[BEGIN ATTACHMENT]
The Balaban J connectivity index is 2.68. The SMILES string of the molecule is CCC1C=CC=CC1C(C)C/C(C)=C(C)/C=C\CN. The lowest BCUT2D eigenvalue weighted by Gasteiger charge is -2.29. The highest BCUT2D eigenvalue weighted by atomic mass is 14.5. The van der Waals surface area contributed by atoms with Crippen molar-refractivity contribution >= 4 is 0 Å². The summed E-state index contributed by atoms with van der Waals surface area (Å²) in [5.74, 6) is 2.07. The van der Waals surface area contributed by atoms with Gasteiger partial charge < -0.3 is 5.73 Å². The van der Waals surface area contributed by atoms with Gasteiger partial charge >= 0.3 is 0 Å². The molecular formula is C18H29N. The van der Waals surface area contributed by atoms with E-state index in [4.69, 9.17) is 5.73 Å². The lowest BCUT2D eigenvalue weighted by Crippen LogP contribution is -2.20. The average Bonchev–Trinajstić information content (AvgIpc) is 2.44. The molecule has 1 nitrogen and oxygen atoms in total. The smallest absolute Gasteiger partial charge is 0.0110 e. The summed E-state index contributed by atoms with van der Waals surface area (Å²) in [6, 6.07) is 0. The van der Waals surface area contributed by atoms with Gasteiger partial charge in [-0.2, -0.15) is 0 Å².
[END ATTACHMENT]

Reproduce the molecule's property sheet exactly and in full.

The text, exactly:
The Balaban J connectivity index is 2.68. The SMILES string of the molecule is CCC1C=CC=CC1C(C)C/C(C)=C(C)/C=C\CN. The lowest BCUT2D eigenvalue weighted by Gasteiger charge is -2.29. The highest BCUT2D eigenvalue weighted by atomic mass is 14.5. The van der Waals surface area contributed by atoms with Crippen molar-refractivity contribution >= 4 is 0 Å². The summed E-state index contributed by atoms with van der Waals surface area (Å²) in [5.74, 6) is 2.07. The van der Waals surface area contributed by atoms with Gasteiger partial charge < -0.3 is 5.73 Å². The van der Waals surface area contributed by atoms with Gasteiger partial charge >= 0.3 is 0 Å². The molecular formula is C18H29N. The van der Waals surface area contributed by atoms with E-state index in [4.69, 9.17) is 5.73 Å². The lowest BCUT2D eigenvalue weighted by Crippen LogP contribution is -2.20. The average Bonchev–Trinajstić information content (AvgIpc) is 2.44. The molecule has 1 nitrogen and oxygen atoms in total. The smallest absolute Gasteiger partial charge is 0.0110 e. The summed E-state index contributed by atoms with van der Waals surface area (Å²) in [6, 6.07) is 0. The van der Waals surface area contributed by atoms with Gasteiger partial charge in [-0.2, -0.15) is 0 Å².